The study was aimed to discover the awareness, awareness, and attitude towards the treatment of pain through TENS by physical therapists. This study will be helpful to find out the cause behind the increasing preference of TENS for the pain management in different pathological conditions despite of the different manual techniques in physical therapy profession. Transcutaneous electrical nerve stimulation (TENS) can be considered as non-pharmacological option to manage pain. For different painful conditions TENS has been used. Clinical and basic knowledge related to TENS can be updated through this study8, 9.
We conducted a cross-sectional, survey among Physiotherapist of Karachi involved in the management of patients with different sites pain.
Using non-probability convenient sampling technique 101 Physiotherapist recruited in the study.
Non- probability purposive sample
Data was collected by self-administered questionnaire containing questions regarding transcutaneous electrical nerve stimulation effects on pain. Professional physical therapist working in different clinical setups were requested to fill the questionnaire from different tertiary care hospitals including Liaquat National School of Physiotherapy, Baqai Institute of Physical Therapy & Rehabilitation Medicine, The Aga Khan University Hospital, Zia Uddin Hospital, Jinnah Post Graduate Medical Centre, SIUT and PNS Shifa.
Questionnaires were given by hand to each participant. Total time estimate for questionnaire was 10 minutes approximately.
This study was conducted within four months (from November 2018 to February 2019)
Qualified physical therapy professionals
Both Males & Female
Serving in different physical therapy clinical setups
Only Academic physical therapy professionals
Not willing to participate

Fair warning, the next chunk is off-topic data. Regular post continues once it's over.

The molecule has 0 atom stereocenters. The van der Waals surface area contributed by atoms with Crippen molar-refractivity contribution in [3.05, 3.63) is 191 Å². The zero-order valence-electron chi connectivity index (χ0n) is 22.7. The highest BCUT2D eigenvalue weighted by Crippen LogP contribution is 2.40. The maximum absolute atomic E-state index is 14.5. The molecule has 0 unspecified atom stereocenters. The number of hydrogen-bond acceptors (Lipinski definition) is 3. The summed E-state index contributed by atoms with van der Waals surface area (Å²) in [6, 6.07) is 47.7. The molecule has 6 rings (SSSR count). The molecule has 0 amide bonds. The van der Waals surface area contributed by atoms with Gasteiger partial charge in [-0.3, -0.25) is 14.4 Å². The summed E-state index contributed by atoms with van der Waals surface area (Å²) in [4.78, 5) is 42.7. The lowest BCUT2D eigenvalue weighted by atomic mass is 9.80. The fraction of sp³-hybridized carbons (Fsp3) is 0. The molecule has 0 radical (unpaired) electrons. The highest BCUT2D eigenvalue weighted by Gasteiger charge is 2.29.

SPSS version 23.0 was used for analysis of data. Frequencies and percentages were calculated for categorical variables. Mean age was also reported. To see the significance between TENS and other parameters Chi-Square test was applied.
Ethical standards as per approved by institutional research committee kept in consideration to perform this study. Informed written consent was given by all participants who participated in this study.
Normality of data was checked before analysis. The Cronbach’s alpha found to be 0.982. Nine-point nine percent (n=10) used solely TENS as treatment option for pain management after TENS, 2.0% (n=2) participants used interferential therapy merely as option for pain management, 1.0% (n=1) used ultrasound as a treatment choice for pain control, 1.0% (n=1) contributors choses cryotherapy as pain control parameter. Majority 15.8% (n=16) were selected combination of different modalities as a pain control parameter including cryotherapy, ultrasound, Short wave diathermy(SWD), hot pack and TENS, 13.9% (n=14) second most commonly used combined options for pain management including cryotherapy, ultrasound, hot pack and TENS, 6.9% (n=7) used hot pack and TENS for pain control, 4.0% (n=4) contributors prefer cryotherapy, infrared, short wave diathermy(SWD),hot pack, acupuncture and TENS for the management of pain, 11.9% (n=12) participants used cryotherapy, ultrasound and TENS for pain control, 6.9% (n=7) used interferential therapy, hot pack and TENS for pain management, 5.9% (n=6) contributors used cryotherapy, ultrasound and hot pack for pain management, 7.9% (n=8) used iontophoresis and TENS in combination for pain control, 5.9% (n=6) participants prefer combine therapy for control of pain including ultrasound and TENS, 2.0% (n=2) focused on cryotherapy, ultrasound and iontophoresis for pain management and 5.0% (n=5) participants rely on infrared and TENS for the pain control.
On the basis of TENS parameters 11.9% (n=12) contributors used only variable parameters, 22.8% (n=23) contributors used fixed parameters and majority of the contributors 65.3% (n=66) prefer variable and fixed both parameters in TENS for pain management.